For the Broaddus family of Milford, Virginia, farming has been a “work from home” career for generations. Bates Broaddus, a sixth-generation farmer, works alongside his father, Lynwood, and his Uncle, Lynwood’s brother, Johnny Broaddus on Spring Hill Farm in Caroline County. Broaddus uses exceptional quality (Class A) pellets as a beneficial soil amendment to raise soybeans, corn, and small grains. He also oversees a small (about 40) beef cattle operation. According to Broaddus, most of the pellets used support the farm’s corn operation.
As many Americans have become accustomed to working from home over the past 2 years, Lynwood, Johnny, and Bates call their office Spring Hill Farm, the farmland just outside their backdoor. Lynwood said, “being able to work at your family’s home, especially as our parents (Bate’s grandparents) started to get older and their health began to decline, was especially important and helpful to us as caregivers. It allowed us to stay on top of daily chores on the farm.”
Each of the Broaddus men have their own roles on Spring Hill Farm. Lynwood manages spraying crops and fertilizing; Johnny handles running the combine during harvest; and, Bates primarily manages planting – and then there are many other jobs to maintain a successful farm. Lynwood and Johnny recall starting to use nitrogen and phosphate rich biosolids in the 1980’s, about the time when biosolids were becoming more popular as an option to improve soil health while providing the benefits of a fertilizer.
Lynwood, Johnny and Bates all agree that education around the use and recycling of biosolids is critical. Lynwood said, “It’s important for people to be educated on the benefits of biosolids for crop production.” “One benefit of using the biosolid pellets,” he said, “is only having to use pot ash as a soil supplement, which is easier to get over other mixed fertilizer.” As a consideration, he said, regarding biosolids; “When it comes to biosolids, we must all think, what would happen or where would it all go if it wasn’t used on farms?”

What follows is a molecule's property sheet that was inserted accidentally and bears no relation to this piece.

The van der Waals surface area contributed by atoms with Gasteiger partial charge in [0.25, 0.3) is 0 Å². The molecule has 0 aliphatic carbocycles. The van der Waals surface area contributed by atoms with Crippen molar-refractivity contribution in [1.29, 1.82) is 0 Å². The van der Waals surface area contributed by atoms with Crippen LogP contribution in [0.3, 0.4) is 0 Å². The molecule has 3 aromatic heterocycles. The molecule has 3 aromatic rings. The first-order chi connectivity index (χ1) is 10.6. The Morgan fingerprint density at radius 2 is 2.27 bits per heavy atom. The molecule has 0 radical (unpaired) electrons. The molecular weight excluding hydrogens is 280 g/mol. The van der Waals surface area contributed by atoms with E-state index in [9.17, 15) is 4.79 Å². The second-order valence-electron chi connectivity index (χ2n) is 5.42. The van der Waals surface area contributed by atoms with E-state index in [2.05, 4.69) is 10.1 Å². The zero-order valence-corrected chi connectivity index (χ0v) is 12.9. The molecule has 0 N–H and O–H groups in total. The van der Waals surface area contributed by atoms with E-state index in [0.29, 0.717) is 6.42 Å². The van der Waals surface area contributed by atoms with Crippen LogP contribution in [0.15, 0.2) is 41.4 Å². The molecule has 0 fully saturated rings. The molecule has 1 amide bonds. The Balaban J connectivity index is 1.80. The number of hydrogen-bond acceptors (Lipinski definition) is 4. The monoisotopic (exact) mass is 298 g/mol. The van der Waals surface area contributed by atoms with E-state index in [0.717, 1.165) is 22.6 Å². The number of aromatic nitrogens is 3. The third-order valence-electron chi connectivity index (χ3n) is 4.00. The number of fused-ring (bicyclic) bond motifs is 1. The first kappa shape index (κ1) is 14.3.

Biosolids, whether EQ pellets, like those used on Spring Hill Farm, or other biosolids or biosolids products used on more than 36,000 acres in Virginia in 2020 by farmers who choose to use them, would go into landfills and “provide no benefits,” Lynwood said. “So, why not use it as a beneficial resource containing essential plant nutrients and organic matter in the form of recycled fertilizer and soil amendment,” he said.
Technology has played a huge role in advancements on the farm and its operations. Johnny mentions how far precision agriculture has come over the years – so much so that instead of turning a key and adjusting multiple features on different parts of the equipment, now everything is simply right at your fingertips and much more simplified with just a touch of a computer screen. After years of renting the equipment and paying for a third-party to apply biosolids, the Broaddus family was able to invest in the farm’s own equipment to distribute pellets themselves. One of many benefits of spreading pellets with equipment the Broadus’ own is precision. “Owning and running our equipment results in a more precise distribution,” Johnny said, while also avoids potential timing delays such as product availability and labor challenges.
The productivity of Spring Hill Farm has created opportunity, which includes expansion. The family has added new land to grow its operations. And, with spring advancing, Lynwood, Johnny and Bates are looking forward to growing the farm, while also enjoying their time at home.